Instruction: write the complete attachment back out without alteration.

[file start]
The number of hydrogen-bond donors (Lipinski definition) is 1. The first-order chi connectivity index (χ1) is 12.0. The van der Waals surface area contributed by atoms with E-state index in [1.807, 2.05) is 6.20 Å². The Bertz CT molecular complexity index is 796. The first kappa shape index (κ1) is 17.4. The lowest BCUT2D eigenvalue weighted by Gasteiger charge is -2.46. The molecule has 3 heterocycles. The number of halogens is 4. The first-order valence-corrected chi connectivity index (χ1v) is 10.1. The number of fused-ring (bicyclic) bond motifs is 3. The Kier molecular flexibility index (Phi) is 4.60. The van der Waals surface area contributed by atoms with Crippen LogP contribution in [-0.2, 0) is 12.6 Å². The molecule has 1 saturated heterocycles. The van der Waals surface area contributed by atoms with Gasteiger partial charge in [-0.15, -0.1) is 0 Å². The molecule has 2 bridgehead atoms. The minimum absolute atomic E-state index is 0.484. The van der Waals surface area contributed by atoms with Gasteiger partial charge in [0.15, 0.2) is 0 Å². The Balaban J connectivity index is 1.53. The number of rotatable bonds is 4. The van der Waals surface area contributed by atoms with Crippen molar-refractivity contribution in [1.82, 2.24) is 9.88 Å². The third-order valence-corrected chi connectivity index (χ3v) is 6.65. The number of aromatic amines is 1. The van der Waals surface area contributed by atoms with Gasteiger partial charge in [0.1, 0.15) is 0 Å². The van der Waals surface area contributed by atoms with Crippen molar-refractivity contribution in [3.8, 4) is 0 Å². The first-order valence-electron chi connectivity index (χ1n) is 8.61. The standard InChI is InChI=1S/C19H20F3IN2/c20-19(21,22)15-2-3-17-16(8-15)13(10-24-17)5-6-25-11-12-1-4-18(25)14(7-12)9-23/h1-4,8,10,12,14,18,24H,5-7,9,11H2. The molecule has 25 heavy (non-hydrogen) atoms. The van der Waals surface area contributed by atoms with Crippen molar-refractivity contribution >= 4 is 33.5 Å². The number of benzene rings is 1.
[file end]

The number of hydrogen-bond donors (Lipinski definition) is 1. The first-order chi connectivity index (χ1) is 12.0. The van der Waals surface area contributed by atoms with E-state index in [1.807, 2.05) is 6.20 Å². The Bertz CT molecular complexity index is 796. The first kappa shape index (κ1) is 17.4. The lowest BCUT2D eigenvalue weighted by Gasteiger charge is -2.46. The molecule has 3 heterocycles. The number of halogens is 4. The first-order valence-corrected chi connectivity index (χ1v) is 10.1. The number of fused-ring (bicyclic) bond motifs is 3. The Kier molecular flexibility index (Phi) is 4.60. The van der Waals surface area contributed by atoms with Crippen LogP contribution in [-0.2, 0) is 12.6 Å². The molecule has 1 saturated heterocycles. The van der Waals surface area contributed by atoms with Gasteiger partial charge in [-0.15, -0.1) is 0 Å². The molecule has 2 bridgehead atoms. The minimum absolute atomic E-state index is 0.484. The van der Waals surface area contributed by atoms with Gasteiger partial charge in [0.15, 0.2) is 0 Å². The Balaban J connectivity index is 1.53. The number of rotatable bonds is 4. The van der Waals surface area contributed by atoms with Crippen molar-refractivity contribution in [1.82, 2.24) is 9.88 Å². The third-order valence-corrected chi connectivity index (χ3v) is 6.65. The number of aromatic amines is 1. The van der Waals surface area contributed by atoms with Gasteiger partial charge in [0.1, 0.15) is 0 Å². The van der Waals surface area contributed by atoms with Crippen molar-refractivity contribution in [3.8, 4) is 0 Å². The first-order valence-electron chi connectivity index (χ1n) is 8.61. The standard InChI is InChI=1S/C19H20F3IN2/c20-19(21,22)15-2-3-17-16(8-15)13(10-24-17)5-6-25-11-12-1-4-18(25)14(7-12)9-23/h1-4,8,10,12,14,18,24H,5-7,9,11H2. The molecule has 25 heavy (non-hydrogen) atoms. The van der Waals surface area contributed by atoms with Crippen molar-refractivity contribution >= 4 is 33.5 Å². The number of benzene rings is 1.